How to make your political opponent look bad in TV ads: A step-by-step guide

Since I’m guessing you loathe television political ads as much as I do, let’s turn it into a game; how many of the TV political ads that you see follow this formula?

A black and white old television set. On the screen are found young people gathered around a TV themselves
“not everything has a reason” by Robert Couse-Baker is licensed under CC BY 2.0

Since I’m guessing you loathe television political ads as much as I do, let’s turn it into a game; how many of the TV political ads that you see follow this formula?

(written with sarcasm, but really, see how many actually fit this)

Step 1: Obtain footage of your opponent, preferably with them alone. Bonus points if it shows them walking away from people.

Step 2: Change the footage of your opponent from color to black and white.

Step 3: Add daunting music, as similar to the Jaws movie theme without being obvious. Also, you don’t want to distract your audience by having them think “I really want to watch Jaws now, that movie is awesome.”

Step 4: Contrast the black and white footage you’ve just showed with testimonials from senior citizens, veterans, and working-class people talking about how that candidate just “isn’t right for us,” but your candidate is. Bonus points for each time one of them says “trust” with your candidate.

Step 5: Show video of your candidate walking into a room, waving, while a very large group stands and claps like they’ve each just won a million dollars. Make sure the music is upbeat and hopeful-sounding.

Step 6: Show your candidate having one-on-one conversations with senior citizens, veterans, and working-class people. Bonus points for small children, especially babies.

Step 7: Show your candidate looking directly into the camera, saying how much he or she will “work for you.”

Step 8: End with the obligatory stuff. “I’m x candidate and I approve this message” and “This ad was paid for by x committee that sounds like it has nothing to do with politics.”

And, cut.

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What’s with all of the Shen Yun ads?

Photograph of women in traditional Chinese attire performing a dance
Image from lyndenj licensed under CC0 Creative Commons license.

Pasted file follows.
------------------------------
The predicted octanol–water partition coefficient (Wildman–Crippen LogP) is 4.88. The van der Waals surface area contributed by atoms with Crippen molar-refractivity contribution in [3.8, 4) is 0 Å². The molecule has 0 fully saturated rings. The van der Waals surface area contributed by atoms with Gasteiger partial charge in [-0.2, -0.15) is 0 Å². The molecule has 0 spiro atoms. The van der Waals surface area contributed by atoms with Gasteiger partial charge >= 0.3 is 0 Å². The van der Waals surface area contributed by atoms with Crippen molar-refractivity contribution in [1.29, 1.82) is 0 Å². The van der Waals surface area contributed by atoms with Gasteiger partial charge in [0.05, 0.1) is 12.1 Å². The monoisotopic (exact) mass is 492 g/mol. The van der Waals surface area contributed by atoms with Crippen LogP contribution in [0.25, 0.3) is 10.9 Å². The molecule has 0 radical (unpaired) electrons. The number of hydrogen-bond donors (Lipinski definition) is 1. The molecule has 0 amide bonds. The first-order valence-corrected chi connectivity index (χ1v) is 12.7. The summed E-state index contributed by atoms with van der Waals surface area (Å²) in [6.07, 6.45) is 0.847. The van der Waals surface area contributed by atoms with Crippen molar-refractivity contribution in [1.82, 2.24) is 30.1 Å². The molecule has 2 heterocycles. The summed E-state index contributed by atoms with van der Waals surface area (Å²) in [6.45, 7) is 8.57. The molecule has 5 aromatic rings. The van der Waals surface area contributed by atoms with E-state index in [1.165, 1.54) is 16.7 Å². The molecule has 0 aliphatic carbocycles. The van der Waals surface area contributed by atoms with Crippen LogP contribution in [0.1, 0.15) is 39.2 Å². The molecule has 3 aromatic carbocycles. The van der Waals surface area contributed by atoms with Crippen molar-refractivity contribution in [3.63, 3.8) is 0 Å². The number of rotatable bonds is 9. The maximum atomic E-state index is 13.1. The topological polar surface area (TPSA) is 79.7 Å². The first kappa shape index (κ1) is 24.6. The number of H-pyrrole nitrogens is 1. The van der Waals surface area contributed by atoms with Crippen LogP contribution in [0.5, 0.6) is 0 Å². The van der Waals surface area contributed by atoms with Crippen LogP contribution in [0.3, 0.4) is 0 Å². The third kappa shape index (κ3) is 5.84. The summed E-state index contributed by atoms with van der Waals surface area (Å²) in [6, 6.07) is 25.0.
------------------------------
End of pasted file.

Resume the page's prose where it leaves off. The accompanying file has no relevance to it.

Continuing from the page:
If you live anywhere near a large city, you’ve probably seen the billboards, posters, flyers, etc. showing a woman graciously dancing, inviting you to a traditional Chinese dance performance called Shen Yun.

When I first saw these ads, I thought, “Oh how nice, I love cultural events promoting international art forms.” What set-off my skepticism, however, was the volume of their advertising. I sold billboard and radio advertising in the very early years of my career and have bought a lot of mass media as a marketing director. Using that knowledge, I did some rough math for the Houston area: the potential income from these performances in ticket sales (not factoring for any freebies given out and assuming each show is sold out) minus advertising expenses (that I knew of, which is limited since I don’t have TV and don’t travel the whole city), event rental hall prices, and costs of travel and such for the dance troupe.

I couldn’t make the math work where they would turn a profit.

Luckily, I wasn’t the only one who noticed their seemingly unlimited promotional budget and got curious; The Guardian has a great investigative piece about Shen Yun that is worth reading as does the Los Angeles Times. Both articles claim the goal of the performances is not to turn a profit from selling tickets, but to promote the agenda of a particular religious group, Falun Gong (Falun Dafa), and gain sympathy of their persecution by the Chinese government.

Which “side” is right? I don’t claim to have an opinion on this. But it’s important to highlight examples like their advertising and events where the goal of the advertising and/or event is different than we would originally assume.

I bought a dress because of your Facebook ad, but you may not know it

A model walks down a fashion show runway in a red and black dress
“Stop Looking! Fashion Runway 2011” by Henry Jose, via Flickr Creative Commons is licensed under CC BY 4.0

I recently bought a dress online following this flow:

  1. See dress on a Facebook ad, fall in love with it, click on ad
  2. Ad takes me to a company page, I’ve never heard of the company before, this makes me wary of purchasing
  3. Conduct a Google search for reviews of dress
  4. Finding nothing, go to Amazon and look for the dress there. Find positive reviews, including photos of actual people wearing the dress
  5. Opt to purchase on Amazon because:
    1. Amazon has standardized recourse/return methods if the purchase goes bad
    2. I can easily track the shipment
    3. I had a gift card from my birthday I wanted to use up
    4. It was the same price as the initial website

If you’re the business selling the dress, using simple Click-Through Rate (CTR) tracking methods (# of people clicked on ad, % purchased after clicking), you’ll never know that the Facebook ad “worked.”

If you’re using “Last Interaction Model” tracking, you’ll assume the purchase came from Amazon. Amazon played a role, but it wasn’t the whole story and didn’t prompt the purchase.

If you’re using “First Interaction Model” tracking, you’ll assume the Facebook ad did all of the work, ignoring the role of the web search and Amazon.

To really understand the full journey, you have to look at a broader set of data and how various advertisements and marketing promotions play critical roles in your sales.

 

Further reading: Addressing the Question: Measuring Advertising ROI

 

Implementing change series: Plant a seed